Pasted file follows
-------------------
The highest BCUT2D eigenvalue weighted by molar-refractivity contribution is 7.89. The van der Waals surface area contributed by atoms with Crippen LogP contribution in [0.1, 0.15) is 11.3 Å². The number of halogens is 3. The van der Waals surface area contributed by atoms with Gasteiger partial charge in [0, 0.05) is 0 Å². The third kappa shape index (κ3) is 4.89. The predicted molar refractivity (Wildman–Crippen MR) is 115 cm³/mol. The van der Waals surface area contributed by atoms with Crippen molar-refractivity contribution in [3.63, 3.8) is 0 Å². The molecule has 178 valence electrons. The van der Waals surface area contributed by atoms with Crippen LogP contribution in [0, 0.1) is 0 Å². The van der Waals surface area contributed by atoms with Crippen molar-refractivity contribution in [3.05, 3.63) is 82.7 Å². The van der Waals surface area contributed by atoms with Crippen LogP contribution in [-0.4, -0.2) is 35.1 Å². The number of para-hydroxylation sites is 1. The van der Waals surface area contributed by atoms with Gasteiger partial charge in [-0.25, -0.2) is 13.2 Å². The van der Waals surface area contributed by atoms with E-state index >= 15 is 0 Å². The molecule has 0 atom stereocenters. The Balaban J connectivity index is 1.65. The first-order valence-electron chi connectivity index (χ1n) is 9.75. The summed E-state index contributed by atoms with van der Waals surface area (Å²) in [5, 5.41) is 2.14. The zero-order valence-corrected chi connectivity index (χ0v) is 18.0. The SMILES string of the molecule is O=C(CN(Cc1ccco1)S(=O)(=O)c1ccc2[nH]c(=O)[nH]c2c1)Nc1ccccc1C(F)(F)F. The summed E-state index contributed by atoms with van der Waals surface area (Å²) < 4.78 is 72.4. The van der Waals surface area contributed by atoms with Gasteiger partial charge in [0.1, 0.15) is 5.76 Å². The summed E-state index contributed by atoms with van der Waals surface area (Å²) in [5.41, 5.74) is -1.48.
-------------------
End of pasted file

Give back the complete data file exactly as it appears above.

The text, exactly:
The highest BCUT2D eigenvalue weighted by molar-refractivity contribution is 7.89. The van der Waals surface area contributed by atoms with Crippen LogP contribution in [0.1, 0.15) is 11.3 Å². The number of halogens is 3. The van der Waals surface area contributed by atoms with Gasteiger partial charge in [0, 0.05) is 0 Å². The third kappa shape index (κ3) is 4.89. The predicted molar refractivity (Wildman–Crippen MR) is 115 cm³/mol. The van der Waals surface area contributed by atoms with Crippen molar-refractivity contribution in [3.63, 3.8) is 0 Å². The molecule has 178 valence electrons. The van der Waals surface area contributed by atoms with Crippen LogP contribution in [0, 0.1) is 0 Å². The van der Waals surface area contributed by atoms with Crippen molar-refractivity contribution in [3.05, 3.63) is 82.7 Å². The van der Waals surface area contributed by atoms with Crippen LogP contribution in [-0.4, -0.2) is 35.1 Å². The number of para-hydroxylation sites is 1. The van der Waals surface area contributed by atoms with Gasteiger partial charge in [-0.25, -0.2) is 13.2 Å². The van der Waals surface area contributed by atoms with E-state index >= 15 is 0 Å². The molecule has 0 atom stereocenters. The Balaban J connectivity index is 1.65. The first-order valence-electron chi connectivity index (χ1n) is 9.75. The summed E-state index contributed by atoms with van der Waals surface area (Å²) in [5, 5.41) is 2.14. The zero-order valence-corrected chi connectivity index (χ0v) is 18.0. The SMILES string of the molecule is O=C(CN(Cc1ccco1)S(=O)(=O)c1ccc2[nH]c(=O)[nH]c2c1)Nc1ccccc1C(F)(F)F. The summed E-state index contributed by atoms with van der Waals surface area (Å²) < 4.78 is 72.4. The van der Waals surface area contributed by atoms with Gasteiger partial charge in [0.1, 0.15) is 5.76 Å². The summed E-state index contributed by atoms with van der Waals surface area (Å²) in [5.41, 5.74) is -1.48.